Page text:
In Jonás Cuarón’s ‘Desierto,’ the terror is real.
As we slouch toward the third and final presidential debate, the real issues of the election have been somewhat obscured by finger-pointing, denials, leaks, and unrelenting sexism. We’ve spent more than a year trying to escape scary people who want to hurt us.
It’s felt like a horror movie.
In Jonás Cuarón’s Desierto, a border crossing takes on the same unrelenting terror as a lost-in-the-woods thriller, only the terror is real and relevant and happening in America—and not just in the desert.
As Film School Rejects argues, “post-Trump” horror films about racism (Desierto, Jordan Peele’s Get Out) are growing organically. The genre “is uniquely suited to deal with the xenophobia and ‘miscegenation’ fear-mongering that has become the standard in certain parts of our culture. We’ve all seen the effects of Donald Trump’s campaign for president firsthand and know the toll it’s taken on our society.”
This is not explicit in Desierto but implied. Gael García Bernal (Mozart in the Jungle) plays Moises, a man who’s on his way to America from Mexico to reunite with his son. After the truck he’s riding in breaks down, more than a dozen migrants are forced to walk, and we watch with dread as they reluctantly trickle into the badlands. That’s where they meet Sam (The Walking Dead’s Jeffrey Dean Morgan), a self-appointed vigilante with a gun, a well-trained dog, and a Confederate flag adorning his truck. What follows is 90 minutes of sun-bleached tension, as the hunter becomes the hunted and the desert—which often looks like the surface of another planet—becomes the expansive theater in which violence plays out. The metaphor is not subtle: It’s racism literally running wild.
Desierto is the first feature film from Cuarón, who previously co-wrote 2013’s Gravity with his father, director Alfonso Cuarón. Desierto has been a work in progress; Cuarón wrote the first draft of the script eight years ago and showed it to his dad. “Instead of giving me notes, he became very interested in creating a pure action movie,” he says. “Not too much dialogue but through actions.”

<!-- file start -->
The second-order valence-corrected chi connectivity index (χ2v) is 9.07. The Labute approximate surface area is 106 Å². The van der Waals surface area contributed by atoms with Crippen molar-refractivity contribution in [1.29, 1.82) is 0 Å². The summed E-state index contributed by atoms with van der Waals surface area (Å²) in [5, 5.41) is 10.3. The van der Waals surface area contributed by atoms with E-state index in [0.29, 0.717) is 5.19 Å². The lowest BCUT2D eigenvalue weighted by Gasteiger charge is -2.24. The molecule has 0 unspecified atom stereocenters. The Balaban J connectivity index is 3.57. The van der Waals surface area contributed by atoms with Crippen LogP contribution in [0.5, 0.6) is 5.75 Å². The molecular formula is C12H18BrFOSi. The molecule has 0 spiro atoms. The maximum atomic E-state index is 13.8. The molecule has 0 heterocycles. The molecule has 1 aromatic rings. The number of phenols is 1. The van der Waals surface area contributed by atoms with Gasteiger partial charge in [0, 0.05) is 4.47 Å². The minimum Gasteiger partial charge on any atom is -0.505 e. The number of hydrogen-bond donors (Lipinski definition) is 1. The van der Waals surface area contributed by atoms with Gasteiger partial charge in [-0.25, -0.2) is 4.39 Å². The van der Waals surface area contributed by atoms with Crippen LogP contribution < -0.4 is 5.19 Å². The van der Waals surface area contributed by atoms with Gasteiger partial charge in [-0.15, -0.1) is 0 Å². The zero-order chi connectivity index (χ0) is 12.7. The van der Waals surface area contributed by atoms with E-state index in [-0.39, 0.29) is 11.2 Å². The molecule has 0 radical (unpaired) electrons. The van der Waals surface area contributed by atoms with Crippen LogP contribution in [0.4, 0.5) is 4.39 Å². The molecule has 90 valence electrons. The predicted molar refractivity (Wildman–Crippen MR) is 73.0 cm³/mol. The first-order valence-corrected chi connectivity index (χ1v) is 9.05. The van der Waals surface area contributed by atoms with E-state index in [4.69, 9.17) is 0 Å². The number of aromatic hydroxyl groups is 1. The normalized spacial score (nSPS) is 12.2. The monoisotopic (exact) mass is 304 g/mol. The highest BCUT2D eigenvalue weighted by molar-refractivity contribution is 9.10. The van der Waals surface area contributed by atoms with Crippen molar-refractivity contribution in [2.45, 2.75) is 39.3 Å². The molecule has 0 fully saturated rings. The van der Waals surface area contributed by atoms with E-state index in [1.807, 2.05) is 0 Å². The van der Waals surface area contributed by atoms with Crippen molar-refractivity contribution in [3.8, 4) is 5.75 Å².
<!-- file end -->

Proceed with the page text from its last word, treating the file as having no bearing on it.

As a pure action movie, Desierto doesn’t get into backstories or character development or motivation or reference any current political situations. This is a chase film. But the idea goes even further back, Cuarón says, to when he was traveling through Arizona a decade ago and seeing the effects of harsher anti-immigration laws, “hatred toward migrants, anything different from ourselves.”
The film was presented at the 2015 Toronto International Film Festival, just after Trump announced he was running for president last summer. “Because of the timing, the press kept asking our opinion on Trump,” he says. “Back then I kept not wanting to say his name… It’s like Beetlejuice, you don’t want to say his name too many times.”
If there’s any political angle, it’s the film’s unique promotion. Desierto was released in Mexico in April, and Cuarón says he thought it would be interesting to take a different approach with the Mexican distribution and “show the real violence” in Trump’s words.
“Something I’ve always admired about cinema is that it was poignant and effective,” he says. “So if I illustrated Trump’s speech…”
In one trailer, Trump’s June 2015 speech about Mexican immigrants is used to narrate the action. “It’s gotta stop fast,” Trump says of those illegally crossing the border. Punctuating his sentence is a man being shot in the stomach.
In December of last year, distributor STX Entertainment posted a trailer for the film on YouTube. Cuarón casually took a look at the comments and was somewhat surprised to see the invective. “The sad thing is when I saw those comments, I realized that all that hatred wasn’t just a political tool,” he says. “It’s part of the actual society.”
In a second trailer, a handful of those YouTube comments is used in lieu of quotes from reviews. Many of the commenters support Sam’s actions and advocate for building the wall Trump has promised. But Cuarón does try to make Sam’s character somewhat human because, like many Americans, “he’s a character in a vulnerable situation, which can be influenced by speeches of hatred.”
Though the film is certainly timely, Cuarón is looking a little further ahead.
“Thematically I see Desierto as a cautionary tale of where we can end up as society,” he says. “Right now [it’s] a very relevant theme in the U.S., [but] I’ve been here 20 years and I feel like it would be naive that this idea of hatred and racism has only existed in this election.”
Desierto debuts Oct. 13 at the Austin Film Festival and Oct. 14 in theaters.
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